Sweet Charity: Nonprofits Help Pay for Cancer Drugs, Insurance

Many nonprofit organizations aid patients in paying for their cancer drugs or health insurance.
BY MARK CANTRELL
PUBLISHED: NOVEMBER 16, 2016
Diagnosed with cancer when she was
already having financial difficulties,
MARIANNE MORGAN was able to complete
her medical treatments with help from
the nonprofit HealthWell, which provides
grants to eligible patients. - PHOTO BY STEPHANIE BOUGH
Diagnosed with cancer when she was already having financial difficulties, MARIANNE MORGAN was able to complete her medical treatments with help from the nonprofit HealthWell, which provides grants to eligible patients. - PHOTO BY STEPHANIE BOUGH
It was 2009, and Marianne Morgan was having a bad year. A manufacturing business she ran with her partner was failing, and the resulting lack of income caused them to lose their home. Being diagnosed with breast cancer was almost too much to bear.

“I went to pick up my medication, and it came to $480, which I didn’t have,” she remembers. “I went home and told my partner, ‘I can’t afford this; we don’t have the money.’ I felt like I’d reached the bottom of the barrel.”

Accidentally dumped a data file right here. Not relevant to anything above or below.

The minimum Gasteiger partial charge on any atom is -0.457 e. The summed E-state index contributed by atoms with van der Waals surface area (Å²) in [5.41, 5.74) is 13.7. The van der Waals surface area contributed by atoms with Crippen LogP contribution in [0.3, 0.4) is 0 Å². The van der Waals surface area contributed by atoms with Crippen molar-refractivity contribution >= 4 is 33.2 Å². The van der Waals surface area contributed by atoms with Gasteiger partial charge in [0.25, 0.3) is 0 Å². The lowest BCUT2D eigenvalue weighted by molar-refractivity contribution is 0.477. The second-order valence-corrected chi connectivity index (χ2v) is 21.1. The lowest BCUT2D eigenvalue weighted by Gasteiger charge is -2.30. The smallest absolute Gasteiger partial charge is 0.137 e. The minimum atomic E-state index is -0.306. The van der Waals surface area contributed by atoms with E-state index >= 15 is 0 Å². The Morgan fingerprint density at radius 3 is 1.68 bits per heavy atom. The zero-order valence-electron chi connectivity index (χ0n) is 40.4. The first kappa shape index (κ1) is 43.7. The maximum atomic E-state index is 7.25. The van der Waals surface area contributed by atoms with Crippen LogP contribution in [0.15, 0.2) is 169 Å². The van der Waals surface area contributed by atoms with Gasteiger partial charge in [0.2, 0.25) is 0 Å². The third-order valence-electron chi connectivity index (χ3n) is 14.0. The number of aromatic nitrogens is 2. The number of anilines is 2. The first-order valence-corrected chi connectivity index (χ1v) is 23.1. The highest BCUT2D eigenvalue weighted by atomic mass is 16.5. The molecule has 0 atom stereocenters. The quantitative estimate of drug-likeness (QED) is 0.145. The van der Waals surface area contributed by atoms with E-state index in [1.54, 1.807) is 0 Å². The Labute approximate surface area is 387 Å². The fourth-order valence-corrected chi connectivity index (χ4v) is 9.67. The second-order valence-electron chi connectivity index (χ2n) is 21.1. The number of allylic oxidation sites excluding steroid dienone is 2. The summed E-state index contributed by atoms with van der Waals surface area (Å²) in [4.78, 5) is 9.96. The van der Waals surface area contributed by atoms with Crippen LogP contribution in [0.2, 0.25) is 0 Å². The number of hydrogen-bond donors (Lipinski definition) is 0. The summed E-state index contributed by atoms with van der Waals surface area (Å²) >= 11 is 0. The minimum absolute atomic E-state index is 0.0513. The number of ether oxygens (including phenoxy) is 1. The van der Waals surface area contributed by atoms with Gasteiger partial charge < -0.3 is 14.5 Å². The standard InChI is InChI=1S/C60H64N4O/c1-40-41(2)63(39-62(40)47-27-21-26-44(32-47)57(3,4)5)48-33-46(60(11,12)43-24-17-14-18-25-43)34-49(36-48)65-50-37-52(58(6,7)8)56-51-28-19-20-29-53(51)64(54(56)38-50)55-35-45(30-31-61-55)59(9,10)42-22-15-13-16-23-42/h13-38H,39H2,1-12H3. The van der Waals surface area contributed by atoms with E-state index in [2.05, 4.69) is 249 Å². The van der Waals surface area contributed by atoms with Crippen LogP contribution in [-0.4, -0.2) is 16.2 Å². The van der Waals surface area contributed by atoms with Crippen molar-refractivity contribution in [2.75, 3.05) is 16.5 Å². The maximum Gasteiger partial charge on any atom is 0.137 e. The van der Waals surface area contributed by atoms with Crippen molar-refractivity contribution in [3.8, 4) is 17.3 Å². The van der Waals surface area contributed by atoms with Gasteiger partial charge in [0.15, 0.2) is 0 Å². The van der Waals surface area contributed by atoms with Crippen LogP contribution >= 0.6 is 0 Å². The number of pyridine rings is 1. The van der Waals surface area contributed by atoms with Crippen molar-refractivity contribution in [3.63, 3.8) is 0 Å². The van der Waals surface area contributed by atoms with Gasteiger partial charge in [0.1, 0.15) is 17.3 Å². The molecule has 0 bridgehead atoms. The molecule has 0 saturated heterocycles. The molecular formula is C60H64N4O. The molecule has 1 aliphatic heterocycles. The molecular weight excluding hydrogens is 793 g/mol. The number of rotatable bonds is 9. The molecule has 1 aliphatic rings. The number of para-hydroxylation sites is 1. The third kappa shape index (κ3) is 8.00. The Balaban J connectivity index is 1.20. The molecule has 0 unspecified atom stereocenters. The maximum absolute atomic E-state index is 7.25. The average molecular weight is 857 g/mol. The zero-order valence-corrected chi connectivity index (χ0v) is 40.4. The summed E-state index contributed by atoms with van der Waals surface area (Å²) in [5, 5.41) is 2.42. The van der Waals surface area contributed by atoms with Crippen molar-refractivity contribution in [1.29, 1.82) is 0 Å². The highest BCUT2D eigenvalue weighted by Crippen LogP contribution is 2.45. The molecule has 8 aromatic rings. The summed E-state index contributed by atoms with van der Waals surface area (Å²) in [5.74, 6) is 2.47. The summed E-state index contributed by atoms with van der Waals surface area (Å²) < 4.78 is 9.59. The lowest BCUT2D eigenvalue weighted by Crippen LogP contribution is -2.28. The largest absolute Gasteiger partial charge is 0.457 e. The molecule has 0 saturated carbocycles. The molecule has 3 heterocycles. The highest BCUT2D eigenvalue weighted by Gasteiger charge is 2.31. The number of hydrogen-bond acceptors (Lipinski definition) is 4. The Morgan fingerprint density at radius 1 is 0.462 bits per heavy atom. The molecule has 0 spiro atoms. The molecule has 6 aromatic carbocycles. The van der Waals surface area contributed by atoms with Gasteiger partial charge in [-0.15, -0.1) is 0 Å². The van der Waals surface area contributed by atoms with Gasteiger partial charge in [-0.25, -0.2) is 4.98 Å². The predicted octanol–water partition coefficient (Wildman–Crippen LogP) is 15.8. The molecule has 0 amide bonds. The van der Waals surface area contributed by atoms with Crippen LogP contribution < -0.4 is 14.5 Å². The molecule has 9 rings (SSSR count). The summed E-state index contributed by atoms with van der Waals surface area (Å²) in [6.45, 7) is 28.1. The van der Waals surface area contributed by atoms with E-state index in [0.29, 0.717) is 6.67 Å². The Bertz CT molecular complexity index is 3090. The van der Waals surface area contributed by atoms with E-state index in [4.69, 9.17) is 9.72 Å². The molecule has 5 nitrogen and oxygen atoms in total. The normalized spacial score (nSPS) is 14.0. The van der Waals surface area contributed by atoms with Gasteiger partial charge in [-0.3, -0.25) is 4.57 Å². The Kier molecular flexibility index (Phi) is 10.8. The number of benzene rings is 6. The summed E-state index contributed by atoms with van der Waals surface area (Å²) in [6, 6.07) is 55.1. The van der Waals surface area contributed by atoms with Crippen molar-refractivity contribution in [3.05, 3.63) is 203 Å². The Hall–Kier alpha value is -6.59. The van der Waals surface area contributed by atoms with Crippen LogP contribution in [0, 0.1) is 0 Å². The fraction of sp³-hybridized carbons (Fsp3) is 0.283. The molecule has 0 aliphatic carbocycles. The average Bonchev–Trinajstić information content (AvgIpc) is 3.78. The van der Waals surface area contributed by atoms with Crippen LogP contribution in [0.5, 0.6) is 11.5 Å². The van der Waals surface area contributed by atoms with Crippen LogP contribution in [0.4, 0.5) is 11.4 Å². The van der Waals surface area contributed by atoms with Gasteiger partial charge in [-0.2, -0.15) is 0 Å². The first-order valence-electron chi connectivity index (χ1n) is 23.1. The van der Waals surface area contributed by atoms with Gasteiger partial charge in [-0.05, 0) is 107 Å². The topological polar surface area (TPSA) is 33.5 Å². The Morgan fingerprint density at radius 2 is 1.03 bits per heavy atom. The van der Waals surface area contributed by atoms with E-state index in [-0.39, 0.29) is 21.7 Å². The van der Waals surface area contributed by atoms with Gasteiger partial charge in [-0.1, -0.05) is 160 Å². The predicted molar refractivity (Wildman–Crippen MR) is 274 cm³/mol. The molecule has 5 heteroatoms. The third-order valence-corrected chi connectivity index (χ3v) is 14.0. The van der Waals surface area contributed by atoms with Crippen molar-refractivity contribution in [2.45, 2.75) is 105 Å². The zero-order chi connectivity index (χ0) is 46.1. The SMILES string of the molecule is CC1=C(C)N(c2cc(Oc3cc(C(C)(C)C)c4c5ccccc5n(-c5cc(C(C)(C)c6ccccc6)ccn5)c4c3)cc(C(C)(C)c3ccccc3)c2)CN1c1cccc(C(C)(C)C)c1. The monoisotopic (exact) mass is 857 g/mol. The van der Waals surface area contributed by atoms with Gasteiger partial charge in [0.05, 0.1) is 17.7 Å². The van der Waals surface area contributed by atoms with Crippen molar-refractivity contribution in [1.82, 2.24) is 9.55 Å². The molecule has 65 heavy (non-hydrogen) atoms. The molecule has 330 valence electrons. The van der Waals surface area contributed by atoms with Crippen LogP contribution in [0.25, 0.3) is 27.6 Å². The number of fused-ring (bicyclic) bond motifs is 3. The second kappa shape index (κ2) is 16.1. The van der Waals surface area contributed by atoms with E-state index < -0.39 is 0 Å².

Morgan is by no means alone. According to the American Cancer Society, the total direct cost of cancer treatment in the United States was $88.7 billion in 2011. Since then, costs have continued to rise.

New and promising drugs and treatments are rapidly being brought to market, but often come with astronomical costs. According to a study by the National Bureau of Economic Research, the average price of new drugs has been increasing by 10 percent annually since 1995, or about $8,500 a year.

Cancer care can be particularly expensive, with some of the newer targeted drugs or immunotherapies — often only part of a patient’s medication regimen — costing in the neighborhood of $100,000 for a year’s worth of treatment. The amount patients are reimbursed for these costs can vary, depending on their insurers and plans.

The prevalence of such health care woes has resulted in a new term: financial toxicity, defined as any financial harm that patients experience as a result of the cost of their treatment.



Talk about this article with other patients, caregivers, and advocates in the General Discussions CURE discussion group.
x-button
 
CURE wants to hear from you! We are inviting you to Share Your Story with the readers of CURE. Submit your personal experience with cancer by visiting Share Your Story
 
Not yet receiving CURE in your mailbox? Sign up to receive CURE Magazine by visiting GetCureNow.com
x